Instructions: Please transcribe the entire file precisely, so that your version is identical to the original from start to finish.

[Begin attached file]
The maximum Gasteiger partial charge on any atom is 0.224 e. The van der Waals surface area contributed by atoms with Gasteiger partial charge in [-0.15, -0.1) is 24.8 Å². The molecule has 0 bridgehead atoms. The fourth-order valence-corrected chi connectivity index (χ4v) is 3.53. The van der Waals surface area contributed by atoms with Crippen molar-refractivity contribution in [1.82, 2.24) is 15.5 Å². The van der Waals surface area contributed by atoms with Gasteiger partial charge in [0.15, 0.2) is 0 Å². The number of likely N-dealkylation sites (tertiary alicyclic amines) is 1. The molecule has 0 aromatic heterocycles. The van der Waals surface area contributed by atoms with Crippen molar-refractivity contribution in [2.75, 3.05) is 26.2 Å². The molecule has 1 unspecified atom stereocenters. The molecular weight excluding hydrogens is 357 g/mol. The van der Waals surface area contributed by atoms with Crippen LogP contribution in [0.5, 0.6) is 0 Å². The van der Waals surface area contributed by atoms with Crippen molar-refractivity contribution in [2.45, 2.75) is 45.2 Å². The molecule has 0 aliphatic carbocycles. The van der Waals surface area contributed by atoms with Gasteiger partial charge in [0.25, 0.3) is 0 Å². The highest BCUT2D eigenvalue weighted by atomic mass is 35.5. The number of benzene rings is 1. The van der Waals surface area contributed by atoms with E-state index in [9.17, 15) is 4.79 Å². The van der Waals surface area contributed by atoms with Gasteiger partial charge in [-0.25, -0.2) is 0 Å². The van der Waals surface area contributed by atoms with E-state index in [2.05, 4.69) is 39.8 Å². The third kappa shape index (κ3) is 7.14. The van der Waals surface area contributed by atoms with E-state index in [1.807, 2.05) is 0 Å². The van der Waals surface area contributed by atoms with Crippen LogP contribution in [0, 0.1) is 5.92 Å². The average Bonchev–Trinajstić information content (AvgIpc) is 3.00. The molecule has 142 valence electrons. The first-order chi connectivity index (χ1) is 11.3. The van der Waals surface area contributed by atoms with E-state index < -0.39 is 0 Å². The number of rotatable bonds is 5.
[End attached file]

The maximum Gasteiger partial charge on any atom is 0.224 e. The van der Waals surface area contributed by atoms with Gasteiger partial charge in [-0.15, -0.1) is 24.8 Å². The molecule has 0 bridgehead atoms. The fourth-order valence-corrected chi connectivity index (χ4v) is 3.53. The van der Waals surface area contributed by atoms with Crippen molar-refractivity contribution in [1.82, 2.24) is 15.5 Å². The van der Waals surface area contributed by atoms with Gasteiger partial charge in [0.15, 0.2) is 0 Å². The number of likely N-dealkylation sites (tertiary alicyclic amines) is 1. The molecule has 0 aromatic heterocycles. The van der Waals surface area contributed by atoms with Crippen molar-refractivity contribution in [2.75, 3.05) is 26.2 Å². The molecule has 1 unspecified atom stereocenters. The molecular weight excluding hydrogens is 357 g/mol. The van der Waals surface area contributed by atoms with Crippen LogP contribution in [0.5, 0.6) is 0 Å². The van der Waals surface area contributed by atoms with Crippen molar-refractivity contribution in [2.45, 2.75) is 45.2 Å². The molecule has 0 aliphatic carbocycles. The van der Waals surface area contributed by atoms with Gasteiger partial charge in [0.25, 0.3) is 0 Å². The highest BCUT2D eigenvalue weighted by atomic mass is 35.5. The number of benzene rings is 1. The van der Waals surface area contributed by atoms with E-state index in [9.17, 15) is 4.79 Å². The van der Waals surface area contributed by atoms with Gasteiger partial charge in [-0.25, -0.2) is 0 Å². The van der Waals surface area contributed by atoms with E-state index in [2.05, 4.69) is 39.8 Å². The third kappa shape index (κ3) is 7.14. The van der Waals surface area contributed by atoms with E-state index in [1.807, 2.05) is 0 Å². The van der Waals surface area contributed by atoms with Crippen LogP contribution in [0, 0.1) is 5.92 Å². The average Bonchev–Trinajstić information content (AvgIpc) is 3.00. The molecule has 142 valence electrons. The first-order chi connectivity index (χ1) is 11.3. The van der Waals surface area contributed by atoms with E-state index < -0.39 is 0 Å². The number of rotatable bonds is 5.